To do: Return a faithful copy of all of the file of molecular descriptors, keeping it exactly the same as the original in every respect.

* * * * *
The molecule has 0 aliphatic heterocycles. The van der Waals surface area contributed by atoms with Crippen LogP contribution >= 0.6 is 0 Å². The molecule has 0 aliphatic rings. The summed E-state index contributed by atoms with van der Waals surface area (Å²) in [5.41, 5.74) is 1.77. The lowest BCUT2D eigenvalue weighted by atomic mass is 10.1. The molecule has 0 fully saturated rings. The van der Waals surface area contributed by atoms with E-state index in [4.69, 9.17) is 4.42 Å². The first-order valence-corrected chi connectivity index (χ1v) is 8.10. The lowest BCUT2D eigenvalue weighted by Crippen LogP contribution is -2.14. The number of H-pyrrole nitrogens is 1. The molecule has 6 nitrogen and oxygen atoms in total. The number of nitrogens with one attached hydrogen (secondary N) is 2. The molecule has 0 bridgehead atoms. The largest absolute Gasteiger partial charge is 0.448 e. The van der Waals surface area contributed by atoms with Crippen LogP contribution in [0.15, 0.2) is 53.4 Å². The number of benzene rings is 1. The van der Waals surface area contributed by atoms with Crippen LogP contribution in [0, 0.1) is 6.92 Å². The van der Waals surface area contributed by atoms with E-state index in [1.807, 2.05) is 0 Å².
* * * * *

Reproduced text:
The molecule has 0 aliphatic heterocycles. The van der Waals surface area contributed by atoms with Crippen LogP contribution >= 0.6 is 0 Å². The molecule has 0 aliphatic rings. The summed E-state index contributed by atoms with van der Waals surface area (Å²) in [5.41, 5.74) is 1.77. The lowest BCUT2D eigenvalue weighted by atomic mass is 10.1. The molecule has 0 fully saturated rings. The van der Waals surface area contributed by atoms with E-state index in [4.69, 9.17) is 4.42 Å². The first-order valence-corrected chi connectivity index (χ1v) is 8.10. The lowest BCUT2D eigenvalue weighted by Crippen LogP contribution is -2.14. The number of H-pyrrole nitrogens is 1. The molecule has 6 nitrogen and oxygen atoms in total. The number of nitrogens with one attached hydrogen (secondary N) is 2. The molecule has 0 bridgehead atoms. The largest absolute Gasteiger partial charge is 0.448 e. The van der Waals surface area contributed by atoms with Crippen LogP contribution in [0.15, 0.2) is 53.4 Å². The number of benzene rings is 1. The van der Waals surface area contributed by atoms with Crippen LogP contribution in [0, 0.1) is 6.92 Å². The van der Waals surface area contributed by atoms with E-state index in [1.807, 2.05) is 0 Å².